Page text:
Oh, for fuck’s sake:
Abraham Lincoln, a Democrat?
So says a plaque at a public university in Lincoln’s home state of Illinois, where, since 1905, students at Northeastern Illinois University in Chicago have seen the nation’s 16th president — and quite possibly its most influential — honored as a democrat.
“This building is dedicated to public service honoring the memory of Abraham Lincoln,” the inscription reads. “Democrat.”
The explanation for this inscription is simultaneously banal and rather more complicated than it would seem. As the university pointed out (for what seems not to have been the first time), the plaque used the word “democrat” because indeed “Lincoln was an advocate for democracy — the political or social equality of all people. The word was not chosen to reflect a political affiliation.” The latest organization to obsess over the plaque is something called Turning Point USA, which appears to be a project founded by middle-aged dudes hoping to inspire college students and other younger folk to work themselves into a grand mal over the size of the national debt. Charlie Kirk, the group’s founder, is determined to learn the truth about
Obama’s birth certificate the inscription’s provenance. “Before we go hard at it,” he explains, “we want to know if this is the original plaque, or was it replaced, because it might have eroded due to corrosion.”
The university’s explanation makes a good deal of sense, but as it happens, Democrats in 1905—especially (but not exclusively) Northern ones—were often quite content to appropriate Lincoln as one of their own. Republicans of course laid first claim to the man, but by the 1890s progressive Democrats like William Jennings Bryan were loudly quoting Lincoln’s various pronouncements on the rights of labor among other subjects; anti-imperialists were harvesting from Lincoln’s Mexican War speeches to condemn McKinley’s war in the Philippines; the national party hosted dinners and other gatherings under the auspices of the so-called Jefferson-Jackson-Lincoln League; and Democrats like Ohio’s John Lentz were arguing that the Republican Party had essentially squandered their rights to Lincoln’s legacy. Agrarian and urban radicals were even credulously circulating an apocryphal bit of text they called “The Lincoln Prophecy,” in which Lincoln had supposedly warned that corporations would soon be “enthroned” and the “money power of the country will endeavor to prolong its reign” by suffocating the people and aggregating wealth in the hands of a tiny few. (Lincoln’s “prophecy” was an obvious forgery, but it continues to play people for suckers to this day.) Most horrifically, even Democratic Lost-Causers like Thomas Dixon, D.W. Griffith, and Woodrow Wilson adopted Lincoln as a segregationist avant la lettre—a man who, had he lived, would have treated the South gently and accepted its reassertion of mastery over emancipated slaves. Most Southern Democrats would continue to loathe or ignore Lincoln’s memory for years to come, but there were not a few who discovered something they might admire about him.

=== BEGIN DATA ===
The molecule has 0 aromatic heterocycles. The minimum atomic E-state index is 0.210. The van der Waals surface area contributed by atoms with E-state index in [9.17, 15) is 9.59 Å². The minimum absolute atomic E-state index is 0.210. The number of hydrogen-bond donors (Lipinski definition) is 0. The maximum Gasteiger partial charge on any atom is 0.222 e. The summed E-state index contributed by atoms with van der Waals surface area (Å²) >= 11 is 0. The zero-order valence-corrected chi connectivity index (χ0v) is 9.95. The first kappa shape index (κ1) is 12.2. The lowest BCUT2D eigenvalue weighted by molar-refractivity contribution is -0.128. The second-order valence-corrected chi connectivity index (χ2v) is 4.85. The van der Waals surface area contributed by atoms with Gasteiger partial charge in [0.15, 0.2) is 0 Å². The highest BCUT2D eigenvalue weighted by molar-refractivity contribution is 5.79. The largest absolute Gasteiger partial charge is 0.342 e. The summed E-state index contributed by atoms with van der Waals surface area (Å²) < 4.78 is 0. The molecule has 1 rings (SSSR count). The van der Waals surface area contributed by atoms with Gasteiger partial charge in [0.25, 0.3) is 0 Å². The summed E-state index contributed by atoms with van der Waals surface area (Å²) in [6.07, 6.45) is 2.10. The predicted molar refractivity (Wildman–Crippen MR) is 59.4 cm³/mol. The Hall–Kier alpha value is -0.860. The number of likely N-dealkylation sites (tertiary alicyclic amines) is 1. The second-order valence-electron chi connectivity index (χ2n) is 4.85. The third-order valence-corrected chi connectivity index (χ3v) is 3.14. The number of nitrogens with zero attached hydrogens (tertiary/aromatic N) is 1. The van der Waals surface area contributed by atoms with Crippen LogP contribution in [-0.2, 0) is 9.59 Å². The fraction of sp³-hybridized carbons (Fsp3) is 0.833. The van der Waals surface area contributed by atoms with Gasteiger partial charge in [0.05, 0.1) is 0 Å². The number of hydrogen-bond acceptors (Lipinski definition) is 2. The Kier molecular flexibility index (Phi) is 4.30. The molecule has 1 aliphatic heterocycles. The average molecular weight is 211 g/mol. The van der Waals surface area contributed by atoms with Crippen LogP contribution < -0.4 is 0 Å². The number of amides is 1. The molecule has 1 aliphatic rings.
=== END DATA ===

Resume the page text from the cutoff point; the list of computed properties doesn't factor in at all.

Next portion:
So while this week’s minor rumble over the Lincoln plaque at NEIU has nothing to do with anyone actually caring about history, there’s nevertheless some interesting historical questions that could be—but won’t, sadly—make their way into the conversation.